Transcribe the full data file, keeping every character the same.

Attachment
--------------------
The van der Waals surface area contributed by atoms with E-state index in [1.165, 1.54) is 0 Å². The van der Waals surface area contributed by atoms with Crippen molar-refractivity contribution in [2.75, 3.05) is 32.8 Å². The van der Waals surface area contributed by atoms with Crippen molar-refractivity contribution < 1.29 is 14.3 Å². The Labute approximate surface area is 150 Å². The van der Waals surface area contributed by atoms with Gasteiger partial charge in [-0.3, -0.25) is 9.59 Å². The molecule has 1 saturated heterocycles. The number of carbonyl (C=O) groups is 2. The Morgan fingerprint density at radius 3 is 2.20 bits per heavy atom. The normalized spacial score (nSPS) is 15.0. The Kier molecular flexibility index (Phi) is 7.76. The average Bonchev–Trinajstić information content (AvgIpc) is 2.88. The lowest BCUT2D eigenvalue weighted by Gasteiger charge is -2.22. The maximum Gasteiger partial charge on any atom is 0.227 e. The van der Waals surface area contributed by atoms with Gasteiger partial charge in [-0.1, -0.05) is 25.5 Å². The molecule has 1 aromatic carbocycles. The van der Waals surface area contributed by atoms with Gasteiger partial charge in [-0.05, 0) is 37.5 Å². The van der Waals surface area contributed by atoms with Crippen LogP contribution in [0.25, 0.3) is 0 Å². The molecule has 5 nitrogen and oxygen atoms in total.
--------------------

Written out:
The van der Waals surface area contributed by atoms with E-state index in [1.165, 1.54) is 0 Å². The van der Waals surface area contributed by atoms with Crippen molar-refractivity contribution in [2.75, 3.05) is 32.8 Å². The van der Waals surface area contributed by atoms with Crippen molar-refractivity contribution < 1.29 is 14.3 Å². The Labute approximate surface area is 150 Å². The van der Waals surface area contributed by atoms with Gasteiger partial charge in [-0.3, -0.25) is 9.59 Å². The molecule has 1 saturated heterocycles. The number of carbonyl (C=O) groups is 2. The Morgan fingerprint density at radius 3 is 2.20 bits per heavy atom. The normalized spacial score (nSPS) is 15.0. The Kier molecular flexibility index (Phi) is 7.76. The average Bonchev–Trinajstić information content (AvgIpc) is 2.88. The lowest BCUT2D eigenvalue weighted by Gasteiger charge is -2.22. The maximum Gasteiger partial charge on any atom is 0.227 e. The van der Waals surface area contributed by atoms with Gasteiger partial charge in [-0.1, -0.05) is 25.5 Å². The molecule has 1 aromatic carbocycles. The van der Waals surface area contributed by atoms with Gasteiger partial charge in [-0.05, 0) is 37.5 Å². The van der Waals surface area contributed by atoms with Crippen LogP contribution in [0.25, 0.3) is 0 Å². The molecule has 5 nitrogen and oxygen atoms in total.